U.S., Russia Agree to Plutonium Reactor Shutdown

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AFTER YEARS OF delays and stalled plans, Russia and the United States signed an agreement March 12 to shut down the last three Russian reactors dedicated to the production of weapons-grade plutonium.

The reactors, which each day can generate enough plutonium for the equivalent of approximately one nuclear weapon, also provide heat and electricity for the Siberian "nuclear cities" of Seversk and Zheleznogorsk. Under the agreement, the United States will pay to refurbish one fossil-fuel facility and construct one new fossil-fuel plant for the Siberian cities served by the reactors.

U.S. Energy Secretary Spencer Abraham called the accord, which was signed in Vienna on the sidelines of a radiological material security conference, "an important step in advancing our nonproliferation programs." Russian Atomic Energy Minister Alexander Rumyantsev agreed that stopping the plutonium production shows that "Russia and the U.S. are close partners in the strengthening of peace and in the war on terrorism."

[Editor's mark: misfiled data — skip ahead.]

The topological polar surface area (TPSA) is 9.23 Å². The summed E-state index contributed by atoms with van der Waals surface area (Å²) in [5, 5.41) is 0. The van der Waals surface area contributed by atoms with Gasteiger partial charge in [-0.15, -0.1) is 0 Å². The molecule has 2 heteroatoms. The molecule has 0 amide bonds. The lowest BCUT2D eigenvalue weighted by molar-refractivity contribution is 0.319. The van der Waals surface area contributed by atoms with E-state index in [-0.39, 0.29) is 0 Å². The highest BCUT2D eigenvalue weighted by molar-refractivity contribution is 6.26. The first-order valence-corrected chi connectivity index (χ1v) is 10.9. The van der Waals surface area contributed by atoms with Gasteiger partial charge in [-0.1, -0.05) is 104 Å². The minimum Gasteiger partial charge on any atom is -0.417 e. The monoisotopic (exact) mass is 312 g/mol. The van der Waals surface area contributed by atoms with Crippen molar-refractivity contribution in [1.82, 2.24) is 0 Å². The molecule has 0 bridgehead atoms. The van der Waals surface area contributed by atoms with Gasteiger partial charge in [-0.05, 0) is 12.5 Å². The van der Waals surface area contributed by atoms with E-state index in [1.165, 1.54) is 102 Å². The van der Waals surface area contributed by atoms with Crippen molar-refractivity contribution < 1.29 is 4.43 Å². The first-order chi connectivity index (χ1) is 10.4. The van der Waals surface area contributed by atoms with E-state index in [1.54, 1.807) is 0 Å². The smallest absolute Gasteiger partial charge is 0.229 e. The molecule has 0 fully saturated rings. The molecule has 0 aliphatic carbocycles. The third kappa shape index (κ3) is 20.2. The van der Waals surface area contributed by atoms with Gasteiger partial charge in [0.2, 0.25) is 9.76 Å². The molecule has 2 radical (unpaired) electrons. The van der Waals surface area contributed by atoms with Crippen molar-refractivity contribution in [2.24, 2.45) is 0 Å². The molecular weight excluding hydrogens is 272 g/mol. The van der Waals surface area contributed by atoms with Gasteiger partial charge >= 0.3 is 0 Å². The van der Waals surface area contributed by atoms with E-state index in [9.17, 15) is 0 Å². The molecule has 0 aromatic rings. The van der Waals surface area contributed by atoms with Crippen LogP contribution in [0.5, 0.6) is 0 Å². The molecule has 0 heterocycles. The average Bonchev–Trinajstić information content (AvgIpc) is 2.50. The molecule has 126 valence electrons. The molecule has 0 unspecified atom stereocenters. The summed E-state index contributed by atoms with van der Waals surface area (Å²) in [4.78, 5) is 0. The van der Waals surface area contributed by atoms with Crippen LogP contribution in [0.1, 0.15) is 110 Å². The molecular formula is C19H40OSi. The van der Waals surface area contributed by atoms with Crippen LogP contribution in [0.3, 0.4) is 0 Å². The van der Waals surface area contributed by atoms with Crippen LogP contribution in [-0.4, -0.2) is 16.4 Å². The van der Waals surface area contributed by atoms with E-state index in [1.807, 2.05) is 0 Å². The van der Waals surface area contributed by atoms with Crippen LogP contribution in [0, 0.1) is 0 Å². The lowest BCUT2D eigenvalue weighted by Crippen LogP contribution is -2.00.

The refurbishment of an existing fossil-fuel plant at Seversk will allow the shutdown of two of the reactors by 2008, while construction of a new fossil-fuel facility in Zheleznogorsk will require that reactor to operate until 2011, when the new facility will come online. U.S. Department of Energy fiscal year 2004 draft budget documents state that, although the United States will finance the construction of the replacement power facilities, Russia will shut down the reactors.

The two countries first agreed in 1994 to cease permanently all plutonium production for nuclear weapons in both countries. …